A number of India’s agreements – notably with the United States, Russia, France and Japan – include the exchange of expertise, technologies and personnel. Russia continues to be a key supplier of nuclear fuel to India, and helped construct more reactor units at the Kudankulam site. In 2019, the two countries also announced the intention to set up over 20 Russian-designed nuclear reactors in India over the next two decades. France and Japan also have been key in development of expertise and have boosted India’s interaction with key global players.
Since India had to rely on indigenously developed technology, its nuclear technology base has been somewhat dated. A shortage of fuel for reactors to operate at optimal capacity slowed India’s rise in the global nuclear order as well. Although cooperation with Russia, Japan and France has boosted civil nuclear abilities, it is important to expand India’s cooperation in order to set up more technologically advanced foreign-built units and increase supply for fuel from key supplier countries.
Given the implications of this cooperation, it’s a shame that Indian policymakers have been slacking in building ties with the international community. Although India has made immense strides in establishing itself as a responsible nuclear power through a self-moratorium and a distinct separation of its civil and military nuclear endeavours, it is important for policymakers to work towards overcoming concerns of key actors in its security practices. Accession to the IAEA safeguards agreement was a step in the right direction, but to stifle security concerns, much more proactive engagement with the global nuclear security culture is indispensable.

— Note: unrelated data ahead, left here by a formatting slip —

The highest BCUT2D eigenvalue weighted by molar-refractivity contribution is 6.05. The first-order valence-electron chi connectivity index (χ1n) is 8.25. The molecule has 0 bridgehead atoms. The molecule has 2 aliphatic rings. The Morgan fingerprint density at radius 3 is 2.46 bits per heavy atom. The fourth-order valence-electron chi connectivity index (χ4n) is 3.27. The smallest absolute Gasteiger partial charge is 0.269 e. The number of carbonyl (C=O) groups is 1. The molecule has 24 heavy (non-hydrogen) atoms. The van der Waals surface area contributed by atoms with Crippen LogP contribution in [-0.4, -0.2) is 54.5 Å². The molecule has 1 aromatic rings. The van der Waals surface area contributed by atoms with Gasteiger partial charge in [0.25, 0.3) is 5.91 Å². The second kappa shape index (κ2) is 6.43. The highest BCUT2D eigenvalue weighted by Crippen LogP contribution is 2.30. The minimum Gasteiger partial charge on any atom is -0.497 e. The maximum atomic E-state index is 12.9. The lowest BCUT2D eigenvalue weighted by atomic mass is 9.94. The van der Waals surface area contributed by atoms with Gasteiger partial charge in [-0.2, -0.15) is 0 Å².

Lacklustre engagement: not just an international issue
A similar issue applies to the domestic level, where the nuclear energy sector is controlled by the state-owned Nuclear Power Corporation of India (NPCIL). Although the government allowed private enterprises to provide nuclear power, the engagement between NPCIL and the private sector has been scant.
It is of paramount importance that policymakers delve deeper into engagements with key stakeholders in the civil nuclear energy sector. A better relationship and deeper engagement between the public and the private sector in nuclear energy would substantially and expeditiously improve India’s capacity to produce nuclear power, as well as develop and improve upon the country’s indigenous personnel and expertise.
Clearly, this is a domestic policy debate with implications for international actors as well. Particularly nuclear liability has posed a direct challenge to India’s engagement with the global nuclear order, because India’s domestic laws put the responsibility of liability of the suppliers – international norms put the onus on operators. Although India has dealt with liability issues on a case-to-case basis, there is apprehension amongst interactional players to deepen cooperation as long as the international standard is not adopted.
Coming in from the cold
Although India’s presence in the global nuclear order has been fairly small, its accomplishments in the face of the limiting factors mentioned above should be acknowledged. However, policymakers are nonetheless plagued with a number of issues in advancing India’s position as a key and responsible actor – issues that need to be quickly overcome in the face of growing energy demand and pressing sustainability goals.